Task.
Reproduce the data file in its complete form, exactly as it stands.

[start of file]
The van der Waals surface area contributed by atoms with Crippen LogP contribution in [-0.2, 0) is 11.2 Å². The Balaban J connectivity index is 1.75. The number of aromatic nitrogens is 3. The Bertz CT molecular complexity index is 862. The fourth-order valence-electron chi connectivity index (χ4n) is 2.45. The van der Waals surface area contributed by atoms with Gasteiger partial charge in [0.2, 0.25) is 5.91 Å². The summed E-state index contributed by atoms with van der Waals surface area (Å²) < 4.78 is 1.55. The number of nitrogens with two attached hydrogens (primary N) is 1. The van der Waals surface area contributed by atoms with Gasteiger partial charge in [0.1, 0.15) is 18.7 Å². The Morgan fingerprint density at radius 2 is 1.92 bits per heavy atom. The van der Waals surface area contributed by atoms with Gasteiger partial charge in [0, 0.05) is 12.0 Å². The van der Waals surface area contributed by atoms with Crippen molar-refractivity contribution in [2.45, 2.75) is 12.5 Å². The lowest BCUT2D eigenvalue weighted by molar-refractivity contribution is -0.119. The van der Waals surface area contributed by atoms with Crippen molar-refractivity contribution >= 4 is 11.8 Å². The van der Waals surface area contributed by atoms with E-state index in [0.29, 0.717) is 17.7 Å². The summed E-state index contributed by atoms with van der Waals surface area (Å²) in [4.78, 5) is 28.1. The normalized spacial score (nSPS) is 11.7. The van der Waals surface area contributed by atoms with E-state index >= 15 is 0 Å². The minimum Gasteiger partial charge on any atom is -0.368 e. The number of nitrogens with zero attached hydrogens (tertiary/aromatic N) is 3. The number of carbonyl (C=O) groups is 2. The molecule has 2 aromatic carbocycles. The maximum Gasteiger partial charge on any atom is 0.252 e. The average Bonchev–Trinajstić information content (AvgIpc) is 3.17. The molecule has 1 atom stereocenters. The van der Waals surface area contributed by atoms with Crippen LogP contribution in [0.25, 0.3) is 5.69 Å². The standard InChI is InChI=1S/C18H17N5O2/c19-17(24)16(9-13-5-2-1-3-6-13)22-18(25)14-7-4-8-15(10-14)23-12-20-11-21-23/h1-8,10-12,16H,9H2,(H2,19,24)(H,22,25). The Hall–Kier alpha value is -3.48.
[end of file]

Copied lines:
The van der Waals surface area contributed by atoms with Crippen LogP contribution in [-0.2, 0) is 11.2 Å². The Balaban J connectivity index is 1.75. The number of aromatic nitrogens is 3. The Bertz CT molecular complexity index is 862. The fourth-order valence-electron chi connectivity index (χ4n) is 2.45. The van der Waals surface area contributed by atoms with Gasteiger partial charge in [0.2, 0.25) is 5.91 Å². The summed E-state index contributed by atoms with van der Waals surface area (Å²) < 4.78 is 1.55. The number of nitrogens with two attached hydrogens (primary N) is 1. The van der Waals surface area contributed by atoms with Gasteiger partial charge in [0.1, 0.15) is 18.7 Å². The Morgan fingerprint density at radius 2 is 1.92 bits per heavy atom. The van der Waals surface area contributed by atoms with Gasteiger partial charge in [0, 0.05) is 12.0 Å². The van der Waals surface area contributed by atoms with Crippen molar-refractivity contribution in [2.45, 2.75) is 12.5 Å². The lowest BCUT2D eigenvalue weighted by molar-refractivity contribution is -0.119. The van der Waals surface area contributed by atoms with Crippen molar-refractivity contribution >= 4 is 11.8 Å². The van der Waals surface area contributed by atoms with E-state index in [0.29, 0.717) is 17.7 Å². The summed E-state index contributed by atoms with van der Waals surface area (Å²) in [4.78, 5) is 28.1. The normalized spacial score (nSPS) is 11.7. The van der Waals surface area contributed by atoms with E-state index >= 15 is 0 Å². The minimum Gasteiger partial charge on any atom is -0.368 e. The number of nitrogens with zero attached hydrogens (tertiary/aromatic N) is 3. The number of carbonyl (C=O) groups is 2. The molecule has 2 aromatic carbocycles. The maximum Gasteiger partial charge on any atom is 0.252 e. The average Bonchev–Trinajstić information content (AvgIpc) is 3.17. The molecule has 1 atom stereocenters. The van der Waals surface area contributed by atoms with Crippen LogP contribution in [0.25, 0.3) is 5.69 Å². The standard InChI is InChI=1S/C18H17N5O2/c19-17(24)16(9-13-5-2-1-3-6-13)22-18(25)14-7-4-8-15(10-14)23-12-20-11-21-23/h1-8,10-12,16H,9H2,(H2,19,24)(H,22,25). The Hall–Kier alpha value is -3.48.